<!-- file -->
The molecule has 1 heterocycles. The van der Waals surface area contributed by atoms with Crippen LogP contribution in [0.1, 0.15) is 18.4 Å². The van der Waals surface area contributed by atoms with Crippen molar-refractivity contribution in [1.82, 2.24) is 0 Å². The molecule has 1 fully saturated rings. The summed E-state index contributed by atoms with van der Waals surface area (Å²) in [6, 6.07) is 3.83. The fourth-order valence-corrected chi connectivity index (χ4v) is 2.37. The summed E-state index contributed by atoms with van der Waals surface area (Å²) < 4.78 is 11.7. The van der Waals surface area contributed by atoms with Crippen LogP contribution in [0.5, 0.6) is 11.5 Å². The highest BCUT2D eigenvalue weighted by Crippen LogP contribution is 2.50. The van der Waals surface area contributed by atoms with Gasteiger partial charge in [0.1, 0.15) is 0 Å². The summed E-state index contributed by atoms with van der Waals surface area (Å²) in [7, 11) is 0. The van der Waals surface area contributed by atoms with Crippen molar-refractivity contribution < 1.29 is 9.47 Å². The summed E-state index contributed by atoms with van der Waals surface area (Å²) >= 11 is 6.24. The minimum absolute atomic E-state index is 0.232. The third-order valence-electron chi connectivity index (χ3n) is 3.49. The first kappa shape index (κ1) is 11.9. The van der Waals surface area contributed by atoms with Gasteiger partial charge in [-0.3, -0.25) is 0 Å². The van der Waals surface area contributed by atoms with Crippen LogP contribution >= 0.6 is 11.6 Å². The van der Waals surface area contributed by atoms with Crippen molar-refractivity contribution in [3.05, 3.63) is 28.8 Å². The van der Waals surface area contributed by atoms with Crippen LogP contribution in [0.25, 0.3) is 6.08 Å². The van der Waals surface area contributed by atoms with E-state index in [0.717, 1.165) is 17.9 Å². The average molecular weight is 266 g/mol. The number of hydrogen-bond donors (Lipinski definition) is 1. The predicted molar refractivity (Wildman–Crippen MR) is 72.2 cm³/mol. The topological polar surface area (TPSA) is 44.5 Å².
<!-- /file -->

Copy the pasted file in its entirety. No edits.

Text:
The molecule has 1 heterocycles. The van der Waals surface area contributed by atoms with Crippen LogP contribution in [0.1, 0.15) is 18.4 Å². The van der Waals surface area contributed by atoms with Crippen molar-refractivity contribution in [1.82, 2.24) is 0 Å². The molecule has 1 fully saturated rings. The summed E-state index contributed by atoms with van der Waals surface area (Å²) in [6, 6.07) is 3.83. The fourth-order valence-corrected chi connectivity index (χ4v) is 2.37. The summed E-state index contributed by atoms with van der Waals surface area (Å²) < 4.78 is 11.7. The van der Waals surface area contributed by atoms with Crippen LogP contribution in [0.5, 0.6) is 11.5 Å². The highest BCUT2D eigenvalue weighted by Crippen LogP contribution is 2.50. The van der Waals surface area contributed by atoms with Gasteiger partial charge in [0.1, 0.15) is 0 Å². The summed E-state index contributed by atoms with van der Waals surface area (Å²) in [7, 11) is 0. The van der Waals surface area contributed by atoms with Crippen molar-refractivity contribution < 1.29 is 9.47 Å². The summed E-state index contributed by atoms with van der Waals surface area (Å²) >= 11 is 6.24. The minimum absolute atomic E-state index is 0.232. The third-order valence-electron chi connectivity index (χ3n) is 3.49. The first kappa shape index (κ1) is 11.9. The van der Waals surface area contributed by atoms with Gasteiger partial charge in [-0.3, -0.25) is 0 Å². The van der Waals surface area contributed by atoms with Crippen LogP contribution >= 0.6 is 11.6 Å². The van der Waals surface area contributed by atoms with Crippen molar-refractivity contribution in [3.05, 3.63) is 28.8 Å². The van der Waals surface area contributed by atoms with Crippen LogP contribution in [0.25, 0.3) is 6.08 Å². The van der Waals surface area contributed by atoms with E-state index in [0.717, 1.165) is 17.9 Å². The average molecular weight is 266 g/mol. The number of hydrogen-bond donors (Lipinski definition) is 1. The predicted molar refractivity (Wildman–Crippen MR) is 72.2 cm³/mol. The topological polar surface area (TPSA) is 44.5 Å².